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Advice plans under scrutiny after Peter Hargreaves’s criticism

Billionaire Peter Hargreaves’s attack this week on Hargreaves Lansdown, the funds supermarket he co-founded, has not only raised awkward questions about the company’s strategy.

It also highlighted concerns about a key development in the retail investment market — the expansion of low-cost financial advice to savers with too little money to benefit from full-blown personalised financial advice.

Regulators, led by the Financial Conduct Authority (FCA), see this advice gap as a big hole in the services UK financial companies offer the less well-off and are pressing for action. So it was little surprise last year that Hargreaves Lansdown, the country’s largest platform for do-it-yourself (unadvised) investors, joined companies stepping into the breach and announced plans for a low-cost advice service.

Now Peter Hargreaves’s decision to condemn this programme as “completely unnecessary” and “irrelevant” has put pressure on the company, where he remains the largest shareholder with just under 20 per cent.

By extension, it fuels doubts about the general viability of finding ways to give advice that is personalised enough to be useful without consuming so much time that it cannot be profitable.

Some providers see automated advice as the answer, as a low-cost replacement for or supplement to human advisers, but critics warn that this approach is also fraught with challenges.

Peter Hargreaves is concerned that automated advice could end up leading customers into investments that are far riskier than they actually want or need.

“The board indulged in completely unnecessary irrelevant programmes, which have distracted the firm from its prime objective. It’s hardly surprising the shares have collapsed,” he told the Financial Times this week. HL stock is down a third over the past year, to just above £9.

There are also regulatory challenges. While the FCA broadly supports the drive to lower-cost advice, the devil will be in the detail — it imposed rules a decade ago to distinguish between (general) financial guidance and (more specific) advice, in order to try to curb mis-selling.

This tricky-to-define line has prevented many financial companies from offering help in case they veer into advice — something that only higher-cost professionals with the right training and experience are qualified to provide.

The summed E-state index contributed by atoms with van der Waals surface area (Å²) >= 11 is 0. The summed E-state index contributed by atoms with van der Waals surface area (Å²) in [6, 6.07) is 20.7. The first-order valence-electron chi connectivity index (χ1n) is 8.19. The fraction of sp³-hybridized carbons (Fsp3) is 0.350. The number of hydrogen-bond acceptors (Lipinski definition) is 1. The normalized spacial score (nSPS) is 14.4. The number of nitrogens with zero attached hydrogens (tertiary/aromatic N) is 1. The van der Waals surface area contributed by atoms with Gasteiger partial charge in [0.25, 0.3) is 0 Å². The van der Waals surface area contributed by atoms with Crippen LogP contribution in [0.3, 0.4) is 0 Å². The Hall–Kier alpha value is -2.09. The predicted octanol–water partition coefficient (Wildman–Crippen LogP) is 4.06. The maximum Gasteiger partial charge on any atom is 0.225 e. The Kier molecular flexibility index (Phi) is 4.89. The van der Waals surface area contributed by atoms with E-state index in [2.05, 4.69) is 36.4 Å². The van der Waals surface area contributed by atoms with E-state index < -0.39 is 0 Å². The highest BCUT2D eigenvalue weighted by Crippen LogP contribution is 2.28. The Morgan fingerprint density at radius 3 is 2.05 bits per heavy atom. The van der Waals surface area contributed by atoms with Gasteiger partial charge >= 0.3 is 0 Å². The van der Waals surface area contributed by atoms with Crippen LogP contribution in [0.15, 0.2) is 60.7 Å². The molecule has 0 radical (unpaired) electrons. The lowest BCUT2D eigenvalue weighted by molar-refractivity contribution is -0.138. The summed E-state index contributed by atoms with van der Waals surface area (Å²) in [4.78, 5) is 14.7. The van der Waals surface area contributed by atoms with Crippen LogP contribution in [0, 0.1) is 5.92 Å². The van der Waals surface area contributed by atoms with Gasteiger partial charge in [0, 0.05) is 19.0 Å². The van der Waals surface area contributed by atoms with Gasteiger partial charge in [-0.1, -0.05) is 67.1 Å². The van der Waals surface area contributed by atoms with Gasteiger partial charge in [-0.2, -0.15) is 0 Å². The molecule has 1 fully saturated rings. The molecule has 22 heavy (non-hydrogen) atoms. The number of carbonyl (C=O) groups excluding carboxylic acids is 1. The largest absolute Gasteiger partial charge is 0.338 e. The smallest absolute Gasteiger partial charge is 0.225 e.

The FCA is in the process of consulting on plans for financial advice to become more accessible, making it easier for companies to advise on simple investments within Isas. The watchdog has found that some 4.2mn people in the UK held more than £10,000 in cash.

Hargreaves Lansdown insists that regardless of the outcome of the FCA’s consultation, it will push ahead with plans to launch its automated advice service. The site is the oldest execution-only investment supermarket in the UK, established by Peter Hargreaves and Stephen Lansdown in 1981.

It already has advisers offering “restricted” advice, meaning they can only recommend certain products, a service used more by wealthier clients.

The new advice service will involve giving customers personalised “nudges” or notifications on their phone with prompts to invest, or to hold more cash in a rainy-day fund, among other tips.

The move would set Hargreaves apart from its rivals, including AJ Bell and Interactive Investor, which remain execution-only. Other low-cost entrants have popped up in recent years offering cheaper advice than the face-to-face support traditionally offered by wealth managers to richer clients, with charges running to around 2 per cent of the portfolio value per year.

New companies include, for example Netwealth, where automated advice is supplemented by personal services, for which extra fees are charged. Netwealth said its total cost, including annual advice, is 1 per cent.

Established wealth groups have also developed lower-cost offerings: for instance the Bestinvest operation run by Evelyn Partners, which combines a basic execution-only service with options to request fee-based advice.

Nathan Long, a senior analyst at Hargreaves Lansdown, explains why the company is going down this route. “If we can get more information from clients, we are better able to empower their decision making. For example, the amount of cash someone should hold for a rainy day; this data can tell us their expenditure so we’ll be able to provide a range.”

The cost of building the new service — included in a five-year £175mn technology investment plan — has raised questions in the City. Justin Bates, head of UK research at Canaccord Genuity, said: “It seemed to come as a big surprise, this £175mn of exceptional spend. Certainly the quantum came as a big surprise [to shareholders and customers].”

Charles Bendit, an analyst at Redburn, said: “It’s not obvious how the final proposition of hybrid advice is going to look . . . their ability to do this service is being constrained by regulation, so there is uncertainty around whether automated prompts are really going to drive new inflows on to the platform. There is some scepticism about that.”

Still, other analysts have lauded Hargreaves Lansdown. Rae Maile, an analyst at Panmure Gordon, said: “There is a huge gap and need for advice. People don’t know where to find it, or what it will cost. In an age where things are more complicated, in terms of financial products, tax allowances — is there a need for advice? Absolutely.”

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